The effect of substrate temperature and oxygen partial pressure on the properties of nanocrystalline copper oxide thin films grown by pulsed laser deposition

Published: 10 December 2020| Version 4 | DOI: 10.17632/rmzrnz2nd7.4
Contributor:
Syed Farid Uddin Farhad

Description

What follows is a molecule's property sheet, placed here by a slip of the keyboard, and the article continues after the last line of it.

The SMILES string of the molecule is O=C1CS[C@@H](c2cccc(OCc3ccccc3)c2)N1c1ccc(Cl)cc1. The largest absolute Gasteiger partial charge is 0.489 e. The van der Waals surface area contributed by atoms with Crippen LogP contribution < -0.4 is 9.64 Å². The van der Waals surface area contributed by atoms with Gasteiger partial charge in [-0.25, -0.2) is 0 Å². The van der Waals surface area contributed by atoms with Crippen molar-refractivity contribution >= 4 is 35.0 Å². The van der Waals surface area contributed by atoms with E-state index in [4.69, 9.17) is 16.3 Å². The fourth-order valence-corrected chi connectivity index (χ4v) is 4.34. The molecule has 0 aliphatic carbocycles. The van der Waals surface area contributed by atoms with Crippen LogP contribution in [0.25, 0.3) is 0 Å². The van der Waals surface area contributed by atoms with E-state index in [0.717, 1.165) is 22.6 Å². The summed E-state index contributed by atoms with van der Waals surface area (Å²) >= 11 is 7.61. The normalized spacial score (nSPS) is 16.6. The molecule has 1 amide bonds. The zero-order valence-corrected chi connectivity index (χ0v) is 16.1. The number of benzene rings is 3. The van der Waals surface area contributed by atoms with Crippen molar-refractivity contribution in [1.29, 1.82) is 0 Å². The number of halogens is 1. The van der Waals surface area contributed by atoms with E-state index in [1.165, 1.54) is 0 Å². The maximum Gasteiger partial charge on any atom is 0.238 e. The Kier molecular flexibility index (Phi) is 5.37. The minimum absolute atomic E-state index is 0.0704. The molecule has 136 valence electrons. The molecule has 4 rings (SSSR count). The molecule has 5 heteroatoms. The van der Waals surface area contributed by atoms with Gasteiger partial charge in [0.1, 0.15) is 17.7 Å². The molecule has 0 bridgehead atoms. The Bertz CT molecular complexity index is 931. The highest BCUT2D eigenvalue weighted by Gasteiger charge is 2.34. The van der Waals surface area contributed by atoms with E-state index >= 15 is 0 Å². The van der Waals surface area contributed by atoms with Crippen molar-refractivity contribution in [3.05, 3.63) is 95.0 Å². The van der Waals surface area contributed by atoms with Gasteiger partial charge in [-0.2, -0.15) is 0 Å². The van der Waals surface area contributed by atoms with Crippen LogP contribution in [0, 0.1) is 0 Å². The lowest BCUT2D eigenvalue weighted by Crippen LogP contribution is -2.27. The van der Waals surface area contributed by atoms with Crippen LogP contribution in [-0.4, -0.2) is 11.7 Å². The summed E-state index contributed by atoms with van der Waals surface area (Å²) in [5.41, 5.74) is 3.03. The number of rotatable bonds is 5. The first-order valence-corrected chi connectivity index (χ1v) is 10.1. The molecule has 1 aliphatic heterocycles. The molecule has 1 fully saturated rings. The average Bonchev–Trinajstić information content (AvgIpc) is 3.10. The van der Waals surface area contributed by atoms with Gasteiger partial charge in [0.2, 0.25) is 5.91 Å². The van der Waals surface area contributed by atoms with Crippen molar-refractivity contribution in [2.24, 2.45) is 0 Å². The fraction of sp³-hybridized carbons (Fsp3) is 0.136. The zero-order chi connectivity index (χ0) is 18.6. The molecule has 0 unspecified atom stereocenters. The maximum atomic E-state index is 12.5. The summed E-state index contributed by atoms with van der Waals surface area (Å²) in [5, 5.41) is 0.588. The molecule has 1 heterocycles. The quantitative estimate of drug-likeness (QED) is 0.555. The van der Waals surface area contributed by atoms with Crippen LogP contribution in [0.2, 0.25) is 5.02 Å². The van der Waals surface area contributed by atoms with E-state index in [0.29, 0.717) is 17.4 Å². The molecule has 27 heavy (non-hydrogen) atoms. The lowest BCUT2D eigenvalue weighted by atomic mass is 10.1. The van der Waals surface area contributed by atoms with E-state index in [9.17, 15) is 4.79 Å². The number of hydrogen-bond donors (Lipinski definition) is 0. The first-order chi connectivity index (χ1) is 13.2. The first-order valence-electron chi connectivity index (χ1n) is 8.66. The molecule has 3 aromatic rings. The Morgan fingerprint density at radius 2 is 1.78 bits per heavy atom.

The data presented in this paper are related to the research article entitled “Pulsed laser deposition of single phase n- and p-type Cu2O thin films with low resistivity” (S.F.U. Farhad et al., 2020)[1]. The detailed processing conditions of copper oxide thin films and a variety of characterization techniques used are described in the same ref. [1] https://doi.org/10.1016/j.matdes.2020.108848. Thin films need to grow on different substrates to elucidate various properties of the individual layer for attaining optimum processing conditions required for devising efficient optoelectronic junctions as well as thin film stacks for different sensing applications. This article describes the effect of substrate temperature and oxygen partial pressure on the structural, morphological, optical, and electrical properties of pulsed laser deposited (PLD) nanocrystalline copper oxide thin films on quartz glass, ITO, NaCl(100), Si(100), ZnO coated FTO substrates. The low temperature grown copper oxide and zinc oxide thin films by PLD were used for devising solid n-ZnO/p-Cu2O junction and investigated their photovoltaic and interface properties using dynamic photo-transient current measurement at zero bias voltage and TEM/EDX respectively. These datasets are made publicly available for enabling extended analyses and as a guide for further research.

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